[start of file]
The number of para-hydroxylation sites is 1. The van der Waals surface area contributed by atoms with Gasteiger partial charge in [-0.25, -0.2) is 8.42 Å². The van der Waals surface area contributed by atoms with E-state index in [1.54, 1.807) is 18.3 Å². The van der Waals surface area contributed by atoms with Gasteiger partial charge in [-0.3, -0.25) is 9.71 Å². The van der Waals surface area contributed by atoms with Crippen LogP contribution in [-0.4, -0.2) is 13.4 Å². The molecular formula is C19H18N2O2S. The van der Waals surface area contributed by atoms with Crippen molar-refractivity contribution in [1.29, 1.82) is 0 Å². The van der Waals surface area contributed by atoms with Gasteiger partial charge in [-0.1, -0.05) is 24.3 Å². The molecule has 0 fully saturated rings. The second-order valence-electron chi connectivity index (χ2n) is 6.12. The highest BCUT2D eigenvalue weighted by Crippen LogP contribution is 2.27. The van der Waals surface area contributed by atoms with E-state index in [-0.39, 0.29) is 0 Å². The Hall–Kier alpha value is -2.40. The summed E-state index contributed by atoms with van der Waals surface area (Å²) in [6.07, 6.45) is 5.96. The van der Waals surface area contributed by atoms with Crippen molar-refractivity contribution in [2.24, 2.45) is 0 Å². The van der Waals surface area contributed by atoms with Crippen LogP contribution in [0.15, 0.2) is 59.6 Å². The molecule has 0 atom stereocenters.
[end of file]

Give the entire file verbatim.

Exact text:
The number of para-hydroxylation sites is 1. The van der Waals surface area contributed by atoms with Gasteiger partial charge in [-0.25, -0.2) is 8.42 Å². The van der Waals surface area contributed by atoms with E-state index in [1.54, 1.807) is 18.3 Å². The van der Waals surface area contributed by atoms with Gasteiger partial charge in [-0.3, -0.25) is 9.71 Å². The van der Waals surface area contributed by atoms with Crippen LogP contribution in [-0.4, -0.2) is 13.4 Å². The molecular formula is C19H18N2O2S. The van der Waals surface area contributed by atoms with Crippen molar-refractivity contribution in [1.29, 1.82) is 0 Å². The van der Waals surface area contributed by atoms with Gasteiger partial charge in [-0.1, -0.05) is 24.3 Å². The molecule has 0 fully saturated rings. The second-order valence-electron chi connectivity index (χ2n) is 6.12. The highest BCUT2D eigenvalue weighted by Crippen LogP contribution is 2.27. The van der Waals surface area contributed by atoms with E-state index in [-0.39, 0.29) is 0 Å². The Hall–Kier alpha value is -2.40. The summed E-state index contributed by atoms with van der Waals surface area (Å²) in [6.07, 6.45) is 5.96. The van der Waals surface area contributed by atoms with Crippen molar-refractivity contribution in [2.24, 2.45) is 0 Å². The van der Waals surface area contributed by atoms with Crippen LogP contribution in [0.15, 0.2) is 59.6 Å². The molecule has 0 atom stereocenters.